Tomorrow, on February 18, residents of Fulton, Wisconsin will elect representatives for the Wisconsin Supreme Court via voting machines that will be running Microsoft's ElectionGuard software.
These will be the first voting machines deployed in any US election that will be running Microsoft's new voting software, which will face it's first real-world test since being announced last year.
From idea to election pilot in just nine months
ElectionGuard is a software development kit (SDK) that Microsoft made available for free on GitHub.
The project's goal was to create the voting software that uses strong encryption, was built by some of the world's brightest cryptographers, and was extensively audited for bugs.
Microsoft created ElectionGuard after numerous media reports over the past years about critical vulnerabilities being discovered in the (closed-source) software of multiple voting machine vendors.
The OS maker purposely released ElectionGuard as open-source in an attempt to convince voting machine vendors to adopt it instead of their older obsolete and insecure systems.
The project, which is viewed with optimism by US election officials, moved lightning-fast, going from a simple idea to an actual US election pilot program in only nine months.
Microsoft announced ElectionGuard in May 2019, demoed a first voting machine in front of a small audience at the Aspen Security Forum in July, released the first ElectionGuard code on GitHub in September, and opened a bug bounty program in October.
Tomorrow's tests will only handle a few hundred votes
The ElectionGuard machines deployed tomorrow in Fulton will only handle a few hundred votes, but this will provide many voting machine vendors and US election officials with a solid test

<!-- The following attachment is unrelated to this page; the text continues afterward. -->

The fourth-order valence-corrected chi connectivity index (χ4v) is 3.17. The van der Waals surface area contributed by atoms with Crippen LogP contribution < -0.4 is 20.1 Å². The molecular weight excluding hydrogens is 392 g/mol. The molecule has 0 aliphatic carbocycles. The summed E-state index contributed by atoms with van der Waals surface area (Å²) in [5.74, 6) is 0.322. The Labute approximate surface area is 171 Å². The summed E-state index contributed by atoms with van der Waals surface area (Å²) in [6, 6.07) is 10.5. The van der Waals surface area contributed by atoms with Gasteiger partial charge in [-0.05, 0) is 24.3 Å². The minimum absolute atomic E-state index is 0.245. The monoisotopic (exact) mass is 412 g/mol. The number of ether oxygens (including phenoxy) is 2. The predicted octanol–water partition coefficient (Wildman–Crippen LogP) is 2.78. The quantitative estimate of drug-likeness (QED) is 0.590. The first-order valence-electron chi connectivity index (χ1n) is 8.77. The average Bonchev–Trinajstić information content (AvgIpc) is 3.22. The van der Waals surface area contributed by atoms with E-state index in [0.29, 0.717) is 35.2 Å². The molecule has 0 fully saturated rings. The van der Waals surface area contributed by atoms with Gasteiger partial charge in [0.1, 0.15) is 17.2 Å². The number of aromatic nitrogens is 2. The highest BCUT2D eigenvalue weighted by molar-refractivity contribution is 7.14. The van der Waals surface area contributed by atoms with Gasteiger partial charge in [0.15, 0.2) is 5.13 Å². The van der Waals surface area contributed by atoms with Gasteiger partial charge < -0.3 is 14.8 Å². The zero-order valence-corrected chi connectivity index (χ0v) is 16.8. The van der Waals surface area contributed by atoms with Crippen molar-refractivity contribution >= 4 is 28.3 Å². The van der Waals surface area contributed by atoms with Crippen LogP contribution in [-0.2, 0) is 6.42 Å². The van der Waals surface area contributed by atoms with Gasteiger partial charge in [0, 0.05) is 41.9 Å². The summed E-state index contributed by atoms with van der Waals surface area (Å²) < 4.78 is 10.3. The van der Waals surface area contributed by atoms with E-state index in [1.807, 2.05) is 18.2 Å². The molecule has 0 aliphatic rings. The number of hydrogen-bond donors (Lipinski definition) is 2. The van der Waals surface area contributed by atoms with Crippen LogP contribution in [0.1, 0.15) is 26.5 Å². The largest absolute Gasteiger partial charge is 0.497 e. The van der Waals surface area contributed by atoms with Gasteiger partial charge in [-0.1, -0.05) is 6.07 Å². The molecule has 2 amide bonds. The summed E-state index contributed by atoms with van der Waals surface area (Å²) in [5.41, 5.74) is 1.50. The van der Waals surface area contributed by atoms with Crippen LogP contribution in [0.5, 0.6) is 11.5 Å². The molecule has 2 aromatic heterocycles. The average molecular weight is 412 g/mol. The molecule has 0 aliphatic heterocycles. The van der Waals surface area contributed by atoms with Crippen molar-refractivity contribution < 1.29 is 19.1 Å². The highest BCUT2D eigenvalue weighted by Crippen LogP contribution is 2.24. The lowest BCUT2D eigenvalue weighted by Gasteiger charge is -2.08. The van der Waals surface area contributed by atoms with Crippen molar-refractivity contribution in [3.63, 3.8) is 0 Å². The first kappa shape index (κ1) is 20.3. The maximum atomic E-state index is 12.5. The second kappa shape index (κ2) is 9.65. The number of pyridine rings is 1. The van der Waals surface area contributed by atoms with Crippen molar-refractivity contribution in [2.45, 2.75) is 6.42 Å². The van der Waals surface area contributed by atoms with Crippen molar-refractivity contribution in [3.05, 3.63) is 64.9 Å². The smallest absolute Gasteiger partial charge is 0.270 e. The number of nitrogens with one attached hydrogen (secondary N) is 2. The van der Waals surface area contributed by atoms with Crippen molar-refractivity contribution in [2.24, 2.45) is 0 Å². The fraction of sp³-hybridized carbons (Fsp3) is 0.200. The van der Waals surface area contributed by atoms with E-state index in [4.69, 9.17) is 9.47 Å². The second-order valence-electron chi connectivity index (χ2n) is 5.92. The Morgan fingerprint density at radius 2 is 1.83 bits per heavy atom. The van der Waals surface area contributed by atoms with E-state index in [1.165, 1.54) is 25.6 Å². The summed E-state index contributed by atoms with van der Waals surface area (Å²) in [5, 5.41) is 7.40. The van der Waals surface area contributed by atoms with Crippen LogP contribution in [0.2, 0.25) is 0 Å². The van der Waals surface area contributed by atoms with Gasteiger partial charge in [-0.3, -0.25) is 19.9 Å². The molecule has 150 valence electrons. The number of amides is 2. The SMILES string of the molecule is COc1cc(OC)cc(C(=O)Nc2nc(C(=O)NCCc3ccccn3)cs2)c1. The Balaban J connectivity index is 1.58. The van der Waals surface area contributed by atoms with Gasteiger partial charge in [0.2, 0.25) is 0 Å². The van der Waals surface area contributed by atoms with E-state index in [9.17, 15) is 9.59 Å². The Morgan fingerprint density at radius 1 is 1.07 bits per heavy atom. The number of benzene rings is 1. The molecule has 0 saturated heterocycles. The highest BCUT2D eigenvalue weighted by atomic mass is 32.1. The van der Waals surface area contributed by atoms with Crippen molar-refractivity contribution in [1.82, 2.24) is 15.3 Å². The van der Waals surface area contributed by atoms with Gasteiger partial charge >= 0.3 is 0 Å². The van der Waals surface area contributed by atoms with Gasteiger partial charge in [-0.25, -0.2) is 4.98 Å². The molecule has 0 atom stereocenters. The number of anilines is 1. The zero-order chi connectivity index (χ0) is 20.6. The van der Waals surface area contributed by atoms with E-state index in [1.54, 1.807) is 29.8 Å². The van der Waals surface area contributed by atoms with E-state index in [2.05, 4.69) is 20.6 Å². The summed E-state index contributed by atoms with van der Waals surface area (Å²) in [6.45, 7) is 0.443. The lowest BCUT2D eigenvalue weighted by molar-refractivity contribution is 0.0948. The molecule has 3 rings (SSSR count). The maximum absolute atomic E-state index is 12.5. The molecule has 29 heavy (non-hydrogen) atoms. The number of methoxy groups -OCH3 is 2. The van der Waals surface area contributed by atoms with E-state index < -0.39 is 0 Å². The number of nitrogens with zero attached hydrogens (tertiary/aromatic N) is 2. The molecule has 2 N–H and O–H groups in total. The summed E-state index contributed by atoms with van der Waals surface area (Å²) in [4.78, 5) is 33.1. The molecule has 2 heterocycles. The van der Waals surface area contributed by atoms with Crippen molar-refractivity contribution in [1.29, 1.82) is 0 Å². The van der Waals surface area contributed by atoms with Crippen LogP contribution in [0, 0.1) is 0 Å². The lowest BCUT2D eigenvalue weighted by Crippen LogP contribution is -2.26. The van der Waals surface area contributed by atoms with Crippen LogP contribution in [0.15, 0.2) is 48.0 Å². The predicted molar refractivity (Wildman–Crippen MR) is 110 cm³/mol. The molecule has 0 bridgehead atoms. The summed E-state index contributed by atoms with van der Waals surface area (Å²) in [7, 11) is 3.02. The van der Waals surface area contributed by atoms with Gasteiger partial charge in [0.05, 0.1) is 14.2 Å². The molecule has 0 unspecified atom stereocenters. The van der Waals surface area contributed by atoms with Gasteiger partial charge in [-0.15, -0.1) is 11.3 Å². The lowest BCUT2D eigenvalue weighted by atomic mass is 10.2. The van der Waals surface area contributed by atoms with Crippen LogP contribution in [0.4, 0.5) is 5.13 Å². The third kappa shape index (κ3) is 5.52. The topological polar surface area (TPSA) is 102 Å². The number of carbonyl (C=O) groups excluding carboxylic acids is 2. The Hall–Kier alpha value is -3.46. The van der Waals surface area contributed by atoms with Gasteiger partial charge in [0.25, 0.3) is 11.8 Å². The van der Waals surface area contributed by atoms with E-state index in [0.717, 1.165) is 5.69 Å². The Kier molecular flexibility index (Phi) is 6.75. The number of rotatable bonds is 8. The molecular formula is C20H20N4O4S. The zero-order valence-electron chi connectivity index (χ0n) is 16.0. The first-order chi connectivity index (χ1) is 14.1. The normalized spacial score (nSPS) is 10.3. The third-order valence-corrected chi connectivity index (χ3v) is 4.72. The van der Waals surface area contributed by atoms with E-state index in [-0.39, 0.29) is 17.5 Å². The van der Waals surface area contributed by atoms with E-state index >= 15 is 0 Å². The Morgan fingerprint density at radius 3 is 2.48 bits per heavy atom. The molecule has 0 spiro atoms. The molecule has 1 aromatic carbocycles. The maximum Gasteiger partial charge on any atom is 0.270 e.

if the software is worth a shot and if it's ready for wider deployment.
Using ElectionGuard tomorrow won't be complicated, as Microsoft designed the software from the ground up around ease of use, accessibility, and a user-friendly interface.
"Tomorrow's voting experience includes a three-step process," said Tom Burt, Vice President for Customer Security & Trust at Microsoft.
"First, a voter will select candidates on a touchscreen and verify their choices. Second, the voter will print and review for accuracy a paper ballot and simultaneously receive a separate tracking code. Third, the voter will deposit their ballot into a ballot box for counting."
All in all, the technology behind ElectionGuard is relatively simple and centers around a few core principles:
- People who vote receive a tracking code.
- They can use the tracking code on an election website to verify that their vote has been counted and that the vote has not been altered.
- The tracking code does not reveal the vote, so it won't allow third-parties to see who voted for who.
- ElectionGuard uses a so-called homomorphic encryption scheme developed in-house at Microsoft under Senior Cryptographer Josh Benaloh.
- Homomorphic encryption allows the counting of votes while keeping the votes encrypted.
- The ElectionGuard SDK also supports third-party "verifier" apps to independently check if encrypted votes have been counted properly and not altered.
- Verifier apps were created for voting officials, the media, or any third party interested in the voting process.
- ElectionGuard machines can also produce paper ballots, as a printed record of their vote, which voters can place inside voting boxes, like old-fashioned votes.
- ElectionGuard also supports voting through accessibility hardware, such as Microsoft Surface or the Xbox Adaptive Controller.
The voting machines being deployed tomorrow in Fulton were built by VotingWorks.
Other voting machine vendors like Smartmatic and Clear Ballot also announced partnerships with Microsoft to build ElectionGuard-based voting machines last year. A third, Dominion Voting Systems, said it was also exploring using the SDK.
Both Microsoft and VotingWorks will have technical staff on site tomorrow in Fulton, but the companies don't expect any issues.
"We anticipate many more pilots of ElectionGuard technology as we get it ready for prime time," Burt said.